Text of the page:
NFL Network showed up to film the Lions’ player-led workouts today, and for the first time, Ndamukong Suh showed up to participate. I’ll let the various reporters’ Twitter feeds break it down from there:
Several fans, including longtime friends of TLiW @jacoblrussell and @Dustin_aka_D, were taken aback by this news. Was Ndamukong Suh big-timing the local media? Was he making a phony show of being a great teammate for the national media? Is his “awesome guy” persona just that—a thin façade covering a monstrous ego?
As if the lockout weren’t reminder enough, there are two words in the phrase “professional football,” and the first word means it’s their job. These men are paid to do a job, the same as you. Some players see talking to the media as an essential part of that job. Some see it as an annoyance. Some see it as a necessary evil. Some see it as an opportunity to get their face in front of your eyes, when they play a game where everyone’s head is covered. Most see it as some combination of the above, varying by circumstances and mood.
Chris McCosky, Paula Pasche, Dave Birkett, and Tom Kowalski are professionals, too. It’s their job to cover the Lions, to come up with fresh angles, to get good quotes, to keep us informed, to tell good stories, and keep us coming back for more. In the midst of a lockout, such stories have been incredibly difficult to come by—and Ndamukong Suh showing up to the voluntary workouts is, relatively speaking, compelling stuff. Add in a decent quote or two, and that’s a real actual football story they can write, and we can read. To get blown off after doing on the heels spot for the national media . . . it’s understandably upsetting.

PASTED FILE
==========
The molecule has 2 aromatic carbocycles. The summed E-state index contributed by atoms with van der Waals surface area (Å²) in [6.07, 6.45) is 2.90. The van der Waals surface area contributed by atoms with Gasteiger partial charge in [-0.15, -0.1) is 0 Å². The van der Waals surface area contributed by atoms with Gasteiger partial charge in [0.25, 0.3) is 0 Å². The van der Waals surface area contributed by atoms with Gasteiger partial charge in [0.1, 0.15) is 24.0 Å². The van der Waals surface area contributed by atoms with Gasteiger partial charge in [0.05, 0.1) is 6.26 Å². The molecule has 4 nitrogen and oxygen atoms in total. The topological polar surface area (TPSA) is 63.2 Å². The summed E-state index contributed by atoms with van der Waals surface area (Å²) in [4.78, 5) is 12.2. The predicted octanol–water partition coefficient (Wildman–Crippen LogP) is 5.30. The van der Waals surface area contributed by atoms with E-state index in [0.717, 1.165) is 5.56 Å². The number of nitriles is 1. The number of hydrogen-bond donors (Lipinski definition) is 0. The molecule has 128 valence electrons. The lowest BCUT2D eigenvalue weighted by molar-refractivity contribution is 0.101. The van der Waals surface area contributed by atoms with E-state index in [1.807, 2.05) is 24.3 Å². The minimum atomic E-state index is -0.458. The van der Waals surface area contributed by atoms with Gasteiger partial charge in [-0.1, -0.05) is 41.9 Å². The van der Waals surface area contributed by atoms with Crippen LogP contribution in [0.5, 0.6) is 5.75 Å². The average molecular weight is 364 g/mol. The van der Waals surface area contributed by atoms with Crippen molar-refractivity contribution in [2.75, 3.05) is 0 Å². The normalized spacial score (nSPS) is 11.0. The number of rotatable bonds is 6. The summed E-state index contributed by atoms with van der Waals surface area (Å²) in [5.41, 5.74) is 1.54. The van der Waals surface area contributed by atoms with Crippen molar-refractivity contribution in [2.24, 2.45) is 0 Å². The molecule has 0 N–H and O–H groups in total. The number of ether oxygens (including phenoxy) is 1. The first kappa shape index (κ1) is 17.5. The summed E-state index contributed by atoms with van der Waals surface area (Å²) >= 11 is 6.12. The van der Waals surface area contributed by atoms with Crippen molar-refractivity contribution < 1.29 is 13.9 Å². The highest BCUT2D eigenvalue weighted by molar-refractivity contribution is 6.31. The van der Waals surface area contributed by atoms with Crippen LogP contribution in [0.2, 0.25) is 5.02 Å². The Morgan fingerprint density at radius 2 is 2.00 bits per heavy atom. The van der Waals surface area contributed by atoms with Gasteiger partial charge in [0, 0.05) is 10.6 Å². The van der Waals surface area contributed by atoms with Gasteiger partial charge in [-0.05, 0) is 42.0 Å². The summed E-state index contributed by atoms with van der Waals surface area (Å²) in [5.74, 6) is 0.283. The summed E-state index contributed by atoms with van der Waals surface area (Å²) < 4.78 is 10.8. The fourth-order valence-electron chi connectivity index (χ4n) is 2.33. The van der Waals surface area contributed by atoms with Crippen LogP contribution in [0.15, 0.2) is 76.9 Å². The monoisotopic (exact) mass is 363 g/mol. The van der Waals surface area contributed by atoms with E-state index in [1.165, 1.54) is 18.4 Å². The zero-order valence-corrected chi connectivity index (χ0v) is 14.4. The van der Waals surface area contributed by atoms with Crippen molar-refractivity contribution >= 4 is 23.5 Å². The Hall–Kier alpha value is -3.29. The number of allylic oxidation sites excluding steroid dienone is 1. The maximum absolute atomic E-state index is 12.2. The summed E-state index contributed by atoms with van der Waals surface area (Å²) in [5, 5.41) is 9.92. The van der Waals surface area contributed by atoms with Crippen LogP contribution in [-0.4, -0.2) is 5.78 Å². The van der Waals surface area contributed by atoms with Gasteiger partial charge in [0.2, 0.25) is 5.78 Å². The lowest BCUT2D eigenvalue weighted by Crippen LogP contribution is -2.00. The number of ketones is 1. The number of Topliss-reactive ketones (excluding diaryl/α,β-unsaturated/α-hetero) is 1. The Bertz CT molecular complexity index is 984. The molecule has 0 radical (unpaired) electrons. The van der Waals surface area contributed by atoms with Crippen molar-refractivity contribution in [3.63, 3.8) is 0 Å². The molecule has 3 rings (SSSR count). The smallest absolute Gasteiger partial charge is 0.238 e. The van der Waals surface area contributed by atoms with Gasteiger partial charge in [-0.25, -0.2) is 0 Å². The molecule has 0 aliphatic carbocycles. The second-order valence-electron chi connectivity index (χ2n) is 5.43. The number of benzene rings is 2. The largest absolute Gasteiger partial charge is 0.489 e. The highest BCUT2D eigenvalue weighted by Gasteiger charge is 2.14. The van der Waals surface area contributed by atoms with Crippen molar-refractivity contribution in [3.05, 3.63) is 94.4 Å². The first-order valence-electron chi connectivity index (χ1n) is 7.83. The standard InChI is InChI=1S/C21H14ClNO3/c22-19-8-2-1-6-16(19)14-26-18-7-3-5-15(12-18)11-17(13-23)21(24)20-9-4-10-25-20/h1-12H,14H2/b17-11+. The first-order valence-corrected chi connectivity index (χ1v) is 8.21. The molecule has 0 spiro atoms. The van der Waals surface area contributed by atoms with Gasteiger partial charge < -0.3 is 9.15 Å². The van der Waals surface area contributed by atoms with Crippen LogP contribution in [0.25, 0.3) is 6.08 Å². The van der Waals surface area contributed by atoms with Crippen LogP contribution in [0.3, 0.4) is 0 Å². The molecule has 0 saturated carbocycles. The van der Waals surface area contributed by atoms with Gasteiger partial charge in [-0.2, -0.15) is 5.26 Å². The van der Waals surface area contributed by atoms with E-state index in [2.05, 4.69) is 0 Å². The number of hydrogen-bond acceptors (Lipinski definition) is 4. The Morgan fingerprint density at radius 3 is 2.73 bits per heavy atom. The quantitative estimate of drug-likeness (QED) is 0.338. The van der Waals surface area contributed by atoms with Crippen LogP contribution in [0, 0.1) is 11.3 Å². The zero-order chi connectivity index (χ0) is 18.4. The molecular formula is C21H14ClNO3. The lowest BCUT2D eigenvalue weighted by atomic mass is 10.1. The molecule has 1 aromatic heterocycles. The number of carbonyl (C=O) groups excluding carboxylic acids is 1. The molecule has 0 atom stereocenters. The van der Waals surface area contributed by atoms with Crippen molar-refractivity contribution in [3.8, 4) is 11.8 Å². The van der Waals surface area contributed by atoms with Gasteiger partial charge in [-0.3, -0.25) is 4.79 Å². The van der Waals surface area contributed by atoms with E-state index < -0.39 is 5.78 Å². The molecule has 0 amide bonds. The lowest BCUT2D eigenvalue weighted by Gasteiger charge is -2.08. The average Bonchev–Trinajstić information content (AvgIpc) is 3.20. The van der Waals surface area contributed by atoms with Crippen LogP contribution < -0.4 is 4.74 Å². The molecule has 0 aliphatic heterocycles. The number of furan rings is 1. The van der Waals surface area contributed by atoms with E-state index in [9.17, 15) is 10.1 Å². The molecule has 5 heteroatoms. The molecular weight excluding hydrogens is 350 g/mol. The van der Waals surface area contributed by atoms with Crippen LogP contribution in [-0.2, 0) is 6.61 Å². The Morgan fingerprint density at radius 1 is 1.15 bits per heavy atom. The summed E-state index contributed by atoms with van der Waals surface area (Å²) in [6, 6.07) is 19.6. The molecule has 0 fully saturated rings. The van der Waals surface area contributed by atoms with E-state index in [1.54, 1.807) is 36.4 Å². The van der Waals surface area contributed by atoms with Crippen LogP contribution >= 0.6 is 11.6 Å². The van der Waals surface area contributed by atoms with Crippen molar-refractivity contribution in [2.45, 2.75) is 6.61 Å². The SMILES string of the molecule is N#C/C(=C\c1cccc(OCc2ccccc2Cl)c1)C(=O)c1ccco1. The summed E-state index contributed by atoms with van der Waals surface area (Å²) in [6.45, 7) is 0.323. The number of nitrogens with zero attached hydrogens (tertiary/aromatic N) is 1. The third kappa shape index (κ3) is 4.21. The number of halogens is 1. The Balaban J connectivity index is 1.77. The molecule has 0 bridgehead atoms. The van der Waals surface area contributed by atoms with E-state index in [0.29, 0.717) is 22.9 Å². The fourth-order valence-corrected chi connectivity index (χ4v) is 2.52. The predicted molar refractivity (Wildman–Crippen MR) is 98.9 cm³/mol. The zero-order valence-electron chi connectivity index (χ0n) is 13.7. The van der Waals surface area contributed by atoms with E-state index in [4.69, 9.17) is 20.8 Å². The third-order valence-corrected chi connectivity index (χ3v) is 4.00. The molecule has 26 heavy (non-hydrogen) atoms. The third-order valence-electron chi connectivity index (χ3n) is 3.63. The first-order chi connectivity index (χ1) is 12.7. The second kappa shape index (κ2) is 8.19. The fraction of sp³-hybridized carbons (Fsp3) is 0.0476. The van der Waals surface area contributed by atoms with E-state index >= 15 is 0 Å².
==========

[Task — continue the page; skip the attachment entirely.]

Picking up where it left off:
It's tempting, as fans, to overreact to this, and assign all sorts of motivation and blame to Ndamukong Suh and his handlers—just like we assigned all sorts of motivation and blame when Suh didn’t immediately sign and report to camp. Remember all that hullabaloo? How Suh went from being the Best Guy Ever to a no-good spoiled money-grubber in a matter of hours? How a few missed days of would leave him scrambling to catch up? How falling behind in his rookie year would set his development back months—or maybe years? How Lions fans took to Twitter and started hurling invective at Ndamukong and his sister, Ngum?
How’d that turn out?
The mild grumpiness I saw on Twitter about this incident wasn’t out-of-line. I thought it was a little out-of-character for Suh, too. But remember—part of what we love so much about Suh is his intelligence, his personality, his self-awareness, his selflessness, his engineering degree, his marketability, and his ability to be represent the franchise. He’s so much more than a monster between the hash marks; that’s what makes him special. He realizes that people across the nation associate him with the Lions, and the Lions with him—and he needs to maintain that relationship in our minds. He’s taking care of himself and his family first—and c’mon. We all know he’ll be ready for football when football happens, whether he’s pumping iron in Detroit or Lincoln or Portland or Belgrade.
So, don’t crucify Suh for this. It’s one little tiny spot on an otherwise spotless record so far. This doesn’t make him a prima donna or a problem child or Just Like Big Baby or any of that. It’s just another day at the office.